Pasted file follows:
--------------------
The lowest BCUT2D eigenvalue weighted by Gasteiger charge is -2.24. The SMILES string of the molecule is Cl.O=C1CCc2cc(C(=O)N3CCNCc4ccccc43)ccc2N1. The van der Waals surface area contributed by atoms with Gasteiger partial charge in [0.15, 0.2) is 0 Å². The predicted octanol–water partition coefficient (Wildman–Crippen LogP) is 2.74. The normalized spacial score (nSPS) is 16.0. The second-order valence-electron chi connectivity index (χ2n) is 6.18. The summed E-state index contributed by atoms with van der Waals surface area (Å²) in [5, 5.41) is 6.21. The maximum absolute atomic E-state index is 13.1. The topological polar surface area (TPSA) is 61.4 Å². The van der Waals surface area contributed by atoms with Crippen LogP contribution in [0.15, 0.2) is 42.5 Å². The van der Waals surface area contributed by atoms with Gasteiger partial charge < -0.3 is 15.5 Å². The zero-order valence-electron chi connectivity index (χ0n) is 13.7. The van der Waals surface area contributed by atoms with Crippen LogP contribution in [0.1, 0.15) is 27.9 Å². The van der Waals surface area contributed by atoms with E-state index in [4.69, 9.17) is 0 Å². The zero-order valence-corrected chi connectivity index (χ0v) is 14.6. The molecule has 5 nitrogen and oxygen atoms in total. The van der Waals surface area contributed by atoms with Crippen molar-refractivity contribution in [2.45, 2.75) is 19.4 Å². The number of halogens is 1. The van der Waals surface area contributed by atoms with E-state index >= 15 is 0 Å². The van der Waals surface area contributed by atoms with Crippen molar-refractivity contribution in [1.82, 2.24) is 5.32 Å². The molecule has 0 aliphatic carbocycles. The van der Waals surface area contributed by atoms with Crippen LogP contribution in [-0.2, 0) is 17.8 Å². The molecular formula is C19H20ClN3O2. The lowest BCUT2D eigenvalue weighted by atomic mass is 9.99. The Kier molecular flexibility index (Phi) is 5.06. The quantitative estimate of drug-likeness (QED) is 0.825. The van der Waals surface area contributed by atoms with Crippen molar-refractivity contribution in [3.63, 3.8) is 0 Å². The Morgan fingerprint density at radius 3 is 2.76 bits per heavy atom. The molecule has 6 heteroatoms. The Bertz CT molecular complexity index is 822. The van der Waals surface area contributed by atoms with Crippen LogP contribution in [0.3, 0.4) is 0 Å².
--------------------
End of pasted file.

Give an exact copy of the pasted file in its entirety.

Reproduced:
The lowest BCUT2D eigenvalue weighted by Gasteiger charge is -2.24. The SMILES string of the molecule is Cl.O=C1CCc2cc(C(=O)N3CCNCc4ccccc43)ccc2N1. The van der Waals surface area contributed by atoms with Gasteiger partial charge in [0.15, 0.2) is 0 Å². The predicted octanol–water partition coefficient (Wildman–Crippen LogP) is 2.74. The normalized spacial score (nSPS) is 16.0. The second-order valence-electron chi connectivity index (χ2n) is 6.18. The summed E-state index contributed by atoms with van der Waals surface area (Å²) in [5, 5.41) is 6.21. The maximum absolute atomic E-state index is 13.1. The topological polar surface area (TPSA) is 61.4 Å². The van der Waals surface area contributed by atoms with Crippen LogP contribution in [0.15, 0.2) is 42.5 Å². The van der Waals surface area contributed by atoms with Gasteiger partial charge < -0.3 is 15.5 Å². The zero-order valence-electron chi connectivity index (χ0n) is 13.7. The van der Waals surface area contributed by atoms with Crippen LogP contribution in [0.1, 0.15) is 27.9 Å². The van der Waals surface area contributed by atoms with E-state index in [4.69, 9.17) is 0 Å². The zero-order valence-corrected chi connectivity index (χ0v) is 14.6. The molecule has 5 nitrogen and oxygen atoms in total. The van der Waals surface area contributed by atoms with Crippen molar-refractivity contribution in [2.45, 2.75) is 19.4 Å². The number of halogens is 1. The van der Waals surface area contributed by atoms with E-state index >= 15 is 0 Å². The van der Waals surface area contributed by atoms with Crippen molar-refractivity contribution in [1.82, 2.24) is 5.32 Å². The molecule has 0 aliphatic carbocycles. The van der Waals surface area contributed by atoms with Crippen LogP contribution in [-0.2, 0) is 17.8 Å². The molecular formula is C19H20ClN3O2. The lowest BCUT2D eigenvalue weighted by atomic mass is 9.99. The Kier molecular flexibility index (Phi) is 5.06. The quantitative estimate of drug-likeness (QED) is 0.825. The van der Waals surface area contributed by atoms with Crippen molar-refractivity contribution in [3.63, 3.8) is 0 Å². The Morgan fingerprint density at radius 3 is 2.76 bits per heavy atom. The molecule has 6 heteroatoms. The Bertz CT molecular complexity index is 822. The van der Waals surface area contributed by atoms with Crippen LogP contribution in [0.3, 0.4) is 0 Å².